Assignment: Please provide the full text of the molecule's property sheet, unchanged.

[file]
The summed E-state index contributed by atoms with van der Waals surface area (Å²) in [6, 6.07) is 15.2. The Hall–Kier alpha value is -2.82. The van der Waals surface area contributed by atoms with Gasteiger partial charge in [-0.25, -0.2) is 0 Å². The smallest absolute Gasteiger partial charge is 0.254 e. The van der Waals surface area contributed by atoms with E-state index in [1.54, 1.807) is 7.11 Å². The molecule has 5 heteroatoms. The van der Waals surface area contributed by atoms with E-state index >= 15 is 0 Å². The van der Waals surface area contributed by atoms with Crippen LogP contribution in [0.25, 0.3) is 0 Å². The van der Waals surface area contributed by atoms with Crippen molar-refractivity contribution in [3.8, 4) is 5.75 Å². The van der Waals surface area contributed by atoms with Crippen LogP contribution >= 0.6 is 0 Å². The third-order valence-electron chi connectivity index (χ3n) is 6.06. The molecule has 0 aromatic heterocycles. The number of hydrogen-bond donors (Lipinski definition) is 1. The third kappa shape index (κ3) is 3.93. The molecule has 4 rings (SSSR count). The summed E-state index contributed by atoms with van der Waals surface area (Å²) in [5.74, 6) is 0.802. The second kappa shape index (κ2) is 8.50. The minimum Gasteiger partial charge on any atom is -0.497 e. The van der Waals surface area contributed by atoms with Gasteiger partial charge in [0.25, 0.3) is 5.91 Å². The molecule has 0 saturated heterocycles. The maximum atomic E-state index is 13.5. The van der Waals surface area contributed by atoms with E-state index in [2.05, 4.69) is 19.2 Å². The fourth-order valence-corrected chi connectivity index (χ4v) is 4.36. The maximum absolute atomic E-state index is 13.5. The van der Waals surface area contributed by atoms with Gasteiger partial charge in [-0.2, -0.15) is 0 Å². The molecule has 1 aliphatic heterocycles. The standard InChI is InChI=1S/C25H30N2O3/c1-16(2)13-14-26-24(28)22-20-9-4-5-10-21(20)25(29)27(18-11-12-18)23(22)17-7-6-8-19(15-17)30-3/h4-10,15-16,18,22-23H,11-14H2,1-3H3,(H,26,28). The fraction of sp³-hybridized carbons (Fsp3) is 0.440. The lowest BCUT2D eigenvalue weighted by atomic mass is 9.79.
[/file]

The summed E-state index contributed by atoms with van der Waals surface area (Å²) in [6, 6.07) is 15.2. The Hall–Kier alpha value is -2.82. The van der Waals surface area contributed by atoms with Gasteiger partial charge in [-0.25, -0.2) is 0 Å². The smallest absolute Gasteiger partial charge is 0.254 e. The van der Waals surface area contributed by atoms with E-state index in [1.54, 1.807) is 7.11 Å². The molecule has 5 heteroatoms. The van der Waals surface area contributed by atoms with E-state index >= 15 is 0 Å². The van der Waals surface area contributed by atoms with Crippen LogP contribution in [0.25, 0.3) is 0 Å². The van der Waals surface area contributed by atoms with Crippen molar-refractivity contribution in [3.8, 4) is 5.75 Å². The van der Waals surface area contributed by atoms with Crippen LogP contribution >= 0.6 is 0 Å². The third-order valence-electron chi connectivity index (χ3n) is 6.06. The molecule has 0 aromatic heterocycles. The number of hydrogen-bond donors (Lipinski definition) is 1. The third kappa shape index (κ3) is 3.93. The molecule has 4 rings (SSSR count). The summed E-state index contributed by atoms with van der Waals surface area (Å²) in [5.74, 6) is 0.802. The second kappa shape index (κ2) is 8.50. The minimum Gasteiger partial charge on any atom is -0.497 e. The van der Waals surface area contributed by atoms with Gasteiger partial charge in [0.25, 0.3) is 5.91 Å². The molecule has 0 saturated heterocycles. The maximum atomic E-state index is 13.5. The van der Waals surface area contributed by atoms with E-state index in [2.05, 4.69) is 19.2 Å². The fourth-order valence-corrected chi connectivity index (χ4v) is 4.36. The maximum absolute atomic E-state index is 13.5. The van der Waals surface area contributed by atoms with Gasteiger partial charge in [-0.2, -0.15) is 0 Å². The molecule has 1 aliphatic heterocycles. The standard InChI is InChI=1S/C25H30N2O3/c1-16(2)13-14-26-24(28)22-20-9-4-5-10-21(20)25(29)27(18-11-12-18)23(22)17-7-6-8-19(15-17)30-3/h4-10,15-16,18,22-23H,11-14H2,1-3H3,(H,26,28). The fraction of sp³-hybridized carbons (Fsp3) is 0.440. The lowest BCUT2D eigenvalue weighted by atomic mass is 9.79.